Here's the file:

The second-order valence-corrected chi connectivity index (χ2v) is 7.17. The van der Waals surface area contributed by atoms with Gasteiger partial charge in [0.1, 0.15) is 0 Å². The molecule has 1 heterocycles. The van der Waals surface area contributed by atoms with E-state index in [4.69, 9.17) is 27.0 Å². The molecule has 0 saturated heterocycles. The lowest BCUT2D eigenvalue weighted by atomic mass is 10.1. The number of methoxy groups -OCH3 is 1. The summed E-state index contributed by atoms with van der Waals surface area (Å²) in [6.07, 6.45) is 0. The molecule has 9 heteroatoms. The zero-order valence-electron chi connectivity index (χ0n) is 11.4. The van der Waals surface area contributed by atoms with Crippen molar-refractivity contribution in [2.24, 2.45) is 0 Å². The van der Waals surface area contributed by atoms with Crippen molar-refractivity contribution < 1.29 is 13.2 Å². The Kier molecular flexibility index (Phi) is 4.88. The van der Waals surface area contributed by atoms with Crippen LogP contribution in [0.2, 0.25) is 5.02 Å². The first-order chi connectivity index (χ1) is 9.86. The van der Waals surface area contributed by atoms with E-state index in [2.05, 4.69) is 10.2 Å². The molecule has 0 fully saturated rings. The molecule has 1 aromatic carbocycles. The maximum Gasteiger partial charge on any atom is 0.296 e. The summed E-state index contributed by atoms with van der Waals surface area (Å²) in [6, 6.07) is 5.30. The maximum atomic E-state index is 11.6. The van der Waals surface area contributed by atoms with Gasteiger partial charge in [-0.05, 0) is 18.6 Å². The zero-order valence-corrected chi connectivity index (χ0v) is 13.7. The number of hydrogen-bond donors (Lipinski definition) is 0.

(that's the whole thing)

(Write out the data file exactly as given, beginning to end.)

The second-order valence-corrected chi connectivity index (χ2v) is 7.17. The van der Waals surface area contributed by atoms with Gasteiger partial charge in [0.1, 0.15) is 0 Å². The molecule has 1 heterocycles. The van der Waals surface area contributed by atoms with E-state index in [4.69, 9.17) is 27.0 Å². The molecule has 0 saturated heterocycles. The lowest BCUT2D eigenvalue weighted by atomic mass is 10.1. The number of methoxy groups -OCH3 is 1. The summed E-state index contributed by atoms with van der Waals surface area (Å²) in [6.07, 6.45) is 0. The molecule has 9 heteroatoms. The zero-order valence-electron chi connectivity index (χ0n) is 11.4. The van der Waals surface area contributed by atoms with Crippen molar-refractivity contribution in [2.24, 2.45) is 0 Å². The van der Waals surface area contributed by atoms with Crippen molar-refractivity contribution < 1.29 is 13.2 Å². The Kier molecular flexibility index (Phi) is 4.88. The van der Waals surface area contributed by atoms with Crippen LogP contribution in [0.2, 0.25) is 5.02 Å². The first-order chi connectivity index (χ1) is 9.86. The van der Waals surface area contributed by atoms with E-state index in [2.05, 4.69) is 10.2 Å². The molecule has 0 fully saturated rings. The molecule has 1 aromatic carbocycles. The maximum Gasteiger partial charge on any atom is 0.296 e. The summed E-state index contributed by atoms with van der Waals surface area (Å²) in [6, 6.07) is 5.30. The maximum atomic E-state index is 11.6. The van der Waals surface area contributed by atoms with Gasteiger partial charge in [-0.05, 0) is 18.6 Å². The zero-order valence-corrected chi connectivity index (χ0v) is 13.7. The number of hydrogen-bond donors (Lipinski definition) is 0.